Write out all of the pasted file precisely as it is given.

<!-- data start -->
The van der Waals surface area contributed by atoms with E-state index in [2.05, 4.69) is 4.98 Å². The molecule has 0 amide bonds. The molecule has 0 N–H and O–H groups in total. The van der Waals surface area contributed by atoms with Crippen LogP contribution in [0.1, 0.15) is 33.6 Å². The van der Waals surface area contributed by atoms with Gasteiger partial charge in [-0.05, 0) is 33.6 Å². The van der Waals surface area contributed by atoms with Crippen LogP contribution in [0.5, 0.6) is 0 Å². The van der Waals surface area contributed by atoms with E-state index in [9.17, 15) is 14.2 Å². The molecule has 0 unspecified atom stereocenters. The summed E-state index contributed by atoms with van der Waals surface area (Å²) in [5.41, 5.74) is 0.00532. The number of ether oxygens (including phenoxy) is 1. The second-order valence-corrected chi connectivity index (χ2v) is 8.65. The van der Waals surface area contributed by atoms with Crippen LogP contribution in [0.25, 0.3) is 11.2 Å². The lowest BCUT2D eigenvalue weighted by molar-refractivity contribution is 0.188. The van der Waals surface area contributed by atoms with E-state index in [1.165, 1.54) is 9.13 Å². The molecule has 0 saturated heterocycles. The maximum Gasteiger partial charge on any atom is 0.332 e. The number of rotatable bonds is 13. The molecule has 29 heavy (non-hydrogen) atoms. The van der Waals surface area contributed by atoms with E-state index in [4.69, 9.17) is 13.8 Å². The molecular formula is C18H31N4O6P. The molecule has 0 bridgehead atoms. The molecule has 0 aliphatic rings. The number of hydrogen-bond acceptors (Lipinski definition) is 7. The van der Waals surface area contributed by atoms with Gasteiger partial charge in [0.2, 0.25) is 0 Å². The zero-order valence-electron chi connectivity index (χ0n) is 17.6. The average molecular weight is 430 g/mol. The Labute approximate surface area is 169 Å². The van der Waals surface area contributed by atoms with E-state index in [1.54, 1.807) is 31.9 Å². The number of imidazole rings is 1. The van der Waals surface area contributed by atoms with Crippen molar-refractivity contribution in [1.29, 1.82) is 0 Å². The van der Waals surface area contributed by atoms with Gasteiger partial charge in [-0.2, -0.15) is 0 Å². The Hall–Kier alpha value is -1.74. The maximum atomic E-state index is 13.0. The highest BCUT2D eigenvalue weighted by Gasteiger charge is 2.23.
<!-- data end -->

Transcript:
The van der Waals surface area contributed by atoms with E-state index in [2.05, 4.69) is 4.98 Å². The molecule has 0 amide bonds. The molecule has 0 N–H and O–H groups in total. The van der Waals surface area contributed by atoms with Crippen LogP contribution in [0.1, 0.15) is 33.6 Å². The van der Waals surface area contributed by atoms with Gasteiger partial charge in [-0.05, 0) is 33.6 Å². The van der Waals surface area contributed by atoms with Crippen LogP contribution in [0.5, 0.6) is 0 Å². The van der Waals surface area contributed by atoms with E-state index in [9.17, 15) is 14.2 Å². The molecule has 0 unspecified atom stereocenters. The summed E-state index contributed by atoms with van der Waals surface area (Å²) in [5.41, 5.74) is 0.00532. The number of ether oxygens (including phenoxy) is 1. The second-order valence-corrected chi connectivity index (χ2v) is 8.65. The van der Waals surface area contributed by atoms with Crippen LogP contribution in [0.25, 0.3) is 11.2 Å². The lowest BCUT2D eigenvalue weighted by molar-refractivity contribution is 0.188. The van der Waals surface area contributed by atoms with E-state index in [1.165, 1.54) is 9.13 Å². The molecule has 0 saturated heterocycles. The maximum Gasteiger partial charge on any atom is 0.332 e. The number of rotatable bonds is 13. The molecule has 29 heavy (non-hydrogen) atoms. The van der Waals surface area contributed by atoms with E-state index in [4.69, 9.17) is 13.8 Å². The molecular formula is C18H31N4O6P. The molecule has 0 bridgehead atoms. The molecule has 0 aliphatic rings. The number of hydrogen-bond acceptors (Lipinski definition) is 7. The van der Waals surface area contributed by atoms with Gasteiger partial charge in [0.2, 0.25) is 0 Å². The zero-order valence-electron chi connectivity index (χ0n) is 17.6. The average molecular weight is 430 g/mol. The Labute approximate surface area is 169 Å². The van der Waals surface area contributed by atoms with E-state index in [1.54, 1.807) is 31.9 Å². The number of imidazole rings is 1. The van der Waals surface area contributed by atoms with Crippen molar-refractivity contribution in [1.29, 1.82) is 0 Å². The van der Waals surface area contributed by atoms with Gasteiger partial charge in [-0.2, -0.15) is 0 Å². The Hall–Kier alpha value is -1.74. The maximum atomic E-state index is 13.0. The highest BCUT2D eigenvalue weighted by Gasteiger charge is 2.23.